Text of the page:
Verdict: An oily, but delicious Dosa
Tip: Freshly made, they take about 5-10 minutes.
Location: Raine Square Food Court
There is a certain stigma attached with eating at food courts in Perth and based on what we have seen in some of the bain maries around town, the negative attitudes are somewhat justified. We must say though, not all food courts are created equal. Here at The Pavarotti we will have found some great places in the most unsuspecting food courts around Perth. From one of our all-time favourites, Newton Circle in Carillon City to Dosukoi in Allendale Square. The key is often to avoid the bain marie and look to the cooked to order menu. Haweli in Raine Square seems to follow this mantra. We must say we haven't sampled their ready made options but their Dosa is definitely worth trying.
Good Indian food is hard to find in Perth, especially in the sub-tenor price range. Ever since the Indian joint in 160 Central closed many years ago, we haven't been able to find a Pavarotti priced Dosa in the CBD, until now. For the uninitiated, Dosa is a southern Indian dish made from a rice flour and black lentil batter. They are quite common in the Indian communities of Singapore and Malaysia and have a myriad of variations on the spelling - Dosa, Thosai, Tosai... the list goes on and on. They are cooked on a hot plate with ghee/butter, think of it as a savoury Indian crepe. It is definitely not the healthiest option going around but it sure is delicious.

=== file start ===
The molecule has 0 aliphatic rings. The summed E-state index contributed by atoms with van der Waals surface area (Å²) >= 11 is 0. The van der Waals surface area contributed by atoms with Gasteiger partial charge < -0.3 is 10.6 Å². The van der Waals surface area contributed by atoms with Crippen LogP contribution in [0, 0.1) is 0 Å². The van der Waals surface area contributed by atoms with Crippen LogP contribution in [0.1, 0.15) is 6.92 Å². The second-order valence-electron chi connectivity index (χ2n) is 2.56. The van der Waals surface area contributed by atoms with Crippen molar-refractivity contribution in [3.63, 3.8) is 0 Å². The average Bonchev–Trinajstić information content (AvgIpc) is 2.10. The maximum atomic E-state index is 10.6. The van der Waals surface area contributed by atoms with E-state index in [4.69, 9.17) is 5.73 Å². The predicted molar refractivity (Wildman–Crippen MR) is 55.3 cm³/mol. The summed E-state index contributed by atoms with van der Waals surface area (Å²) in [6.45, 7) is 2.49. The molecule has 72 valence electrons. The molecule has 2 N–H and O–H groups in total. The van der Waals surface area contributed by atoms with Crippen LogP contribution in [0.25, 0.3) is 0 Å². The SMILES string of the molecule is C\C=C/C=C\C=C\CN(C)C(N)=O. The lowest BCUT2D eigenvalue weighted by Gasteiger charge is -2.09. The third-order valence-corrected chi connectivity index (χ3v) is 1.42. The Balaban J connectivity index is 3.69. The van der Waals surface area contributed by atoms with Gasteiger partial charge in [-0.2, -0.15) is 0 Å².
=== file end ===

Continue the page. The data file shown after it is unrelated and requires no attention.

Haweli serves a few variations, but the Plain Dosa is the only Pavarotti friendly item. The Dosa are cooked to order, resulting in a 5-10 minute wait. They are served on a thali, and accompanied by a Sambar (Vegetable Curry) and a coconut chutney. The Sambar is delicious - the perfect amount of spices combined with a good, but not overpowering amount of chilli. The coconut chutney is also pretty delicious, however, we think it could do with a stronger coconut flavour. Enter the Dosa! It is quite the sight to see: a thin and crispy cylinder nearly two foot long in length. Based on our experiences of eating Dosa in Singapore and Malaysia, it is struck us as more of a "Paper Thosai" rather than a Dosa. There was some variance in thickness of the Dosa meaning a small part of it was a bit stodgy and quite oily. This may have been due to the fact that we had brought some friends along for the ride, and making 7 dosas in a short time frame is no easy feat. Nonetheless, the dosa combined with the sambar and chutney is still pretty damn good and fulfilled a craving that had not been satisfied for a while.
While we won't be there every week, we will definitely be going back when our next Dosa craving hits. Know of anywhere else in town serving up some good Dosa? Let us know in the comments below.